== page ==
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Monday, December 21, 2015

Christmas Carrots

After clearing the snow off this garden bed cover, I realized that it was frozen shut. Fortunately there was a bit of a gap and I was able to pry it open with a pitchfork. I'll need to work on wintertime accessibility of all my garden frames. I'm thinking about a .5x3" gap where the lid meets the frame, for sticking a bar in to pry things loose. It could be covered with a flap of plastic to help keep the cold out.

Once opened, I was happy to push aside some leaf mulch and dig up some crispy, bright orange carrots. Seeing the soil under the leaves was a bonus; it's a sight I miss during these cold, short, frozen days.


My Dad has been keeping winter carrots in the ground for years in British Columbia in a similar climate, but I always thought I had too many interested animals to get away with it. However I finally learned to mound my carrots to keep the slugs off them -- a few handfuls of sand or soil at a strategic point when the carrot tubers start to show -- and this year, that prevented most of the damage we would normally see. In addition, there have been no gophers since installing large wood beneath the ground... something tells me that they don't enjoying burrowing through wood! Just another fringe benefit of hugelkultur.


For those who have been following this blog, these carrots are growing in "Bill's bed," featured in Frames for Food and Summertime Bounty, earlier this year. This bed has come a long way since last April, and produced tomatoes, sweet peppers, paprika peppers, Swiss chard, celery, radishes, chives, and kohlrabi this year. (And catnip. Way, way, way more catnip than I could ever use.) The Swiss chard, above left, was hard hit by cold temps, but will be ready to grow with the first signs of spring. As the days start getting longer again, I can feel myself leaning toward spring when this bed will flourish again.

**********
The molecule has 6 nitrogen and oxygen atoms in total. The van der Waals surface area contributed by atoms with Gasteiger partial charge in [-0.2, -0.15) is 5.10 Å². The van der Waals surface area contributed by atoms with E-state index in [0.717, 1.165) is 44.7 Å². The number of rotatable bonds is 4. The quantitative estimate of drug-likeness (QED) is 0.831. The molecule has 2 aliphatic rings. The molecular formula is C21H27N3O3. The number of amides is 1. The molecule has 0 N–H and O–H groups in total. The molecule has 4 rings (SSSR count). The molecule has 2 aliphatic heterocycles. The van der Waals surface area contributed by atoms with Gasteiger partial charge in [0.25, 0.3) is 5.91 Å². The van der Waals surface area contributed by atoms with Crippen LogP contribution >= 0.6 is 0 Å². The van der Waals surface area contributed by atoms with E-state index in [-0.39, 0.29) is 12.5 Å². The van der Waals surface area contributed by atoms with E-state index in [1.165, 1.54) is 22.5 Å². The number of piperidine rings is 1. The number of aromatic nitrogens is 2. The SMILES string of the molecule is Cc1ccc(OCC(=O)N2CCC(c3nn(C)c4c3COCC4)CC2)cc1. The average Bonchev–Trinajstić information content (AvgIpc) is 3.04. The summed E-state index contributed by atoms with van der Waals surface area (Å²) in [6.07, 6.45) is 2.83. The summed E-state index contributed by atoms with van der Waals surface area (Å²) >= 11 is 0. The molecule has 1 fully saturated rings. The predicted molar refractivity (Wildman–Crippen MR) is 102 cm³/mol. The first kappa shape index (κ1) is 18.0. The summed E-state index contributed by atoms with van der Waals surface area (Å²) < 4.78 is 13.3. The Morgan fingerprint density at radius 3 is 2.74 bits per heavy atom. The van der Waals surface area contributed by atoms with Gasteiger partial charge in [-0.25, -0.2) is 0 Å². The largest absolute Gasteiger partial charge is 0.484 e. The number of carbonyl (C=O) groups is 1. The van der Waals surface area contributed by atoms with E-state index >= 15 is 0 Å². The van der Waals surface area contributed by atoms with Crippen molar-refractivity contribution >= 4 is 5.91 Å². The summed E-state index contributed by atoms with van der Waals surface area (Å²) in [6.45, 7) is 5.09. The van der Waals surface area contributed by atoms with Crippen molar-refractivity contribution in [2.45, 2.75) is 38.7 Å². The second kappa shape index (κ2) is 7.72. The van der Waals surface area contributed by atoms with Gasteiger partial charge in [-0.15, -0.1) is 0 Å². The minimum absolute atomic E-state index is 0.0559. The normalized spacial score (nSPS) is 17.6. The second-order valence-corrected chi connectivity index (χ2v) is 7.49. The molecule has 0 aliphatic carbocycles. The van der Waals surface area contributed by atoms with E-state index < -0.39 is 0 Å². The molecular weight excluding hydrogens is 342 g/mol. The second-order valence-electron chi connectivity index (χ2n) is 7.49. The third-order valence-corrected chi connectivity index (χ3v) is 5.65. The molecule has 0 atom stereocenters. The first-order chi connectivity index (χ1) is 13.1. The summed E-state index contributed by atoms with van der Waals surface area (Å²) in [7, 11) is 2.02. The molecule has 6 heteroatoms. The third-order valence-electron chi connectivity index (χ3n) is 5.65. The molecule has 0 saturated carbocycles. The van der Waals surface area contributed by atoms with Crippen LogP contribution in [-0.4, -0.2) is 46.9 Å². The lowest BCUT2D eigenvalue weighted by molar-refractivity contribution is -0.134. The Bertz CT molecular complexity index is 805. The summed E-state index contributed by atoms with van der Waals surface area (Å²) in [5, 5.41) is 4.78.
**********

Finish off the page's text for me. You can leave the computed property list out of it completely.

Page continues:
Happy Solstice!

2 comments:

  1. Hello, Julie.
    Merry Christmas and Happy New Year! Imagine who follows your blog since some time! I live in Siberia. I feel and understand all ideas of permaculture. Some of them I use in our garden. Here also we stuggle with Nature for our food. Problems are different from yours.
    We have rather good summer: hot and sunny usually. But very short! We grow grape here. Many people grow grape now in Siberia. It is of course rather difficult. Much care about plants.
    Better look (if you have time) what we grow here.

    https://fotki.yandex.ru/users/ogs7/album/68801/

    Look also what we have in our forests:
    https://fotki.yandex.ru/users/ogs7/album/96199/

    I admire your work at garden, your attitude to plants and Nature.
    All the best, Larissa.

    ReplyDelete
    Replies
    1. Thank you, Larissa, for your comment! It's really neat to hear from you in Siberia. I wish you all the best in your efforts to grow during your short, hot and sunny summers. Do you practice any season extension techniques you would like to share? What varieties of grapes do you grow? Thanks for following this blog and please keep in touch.

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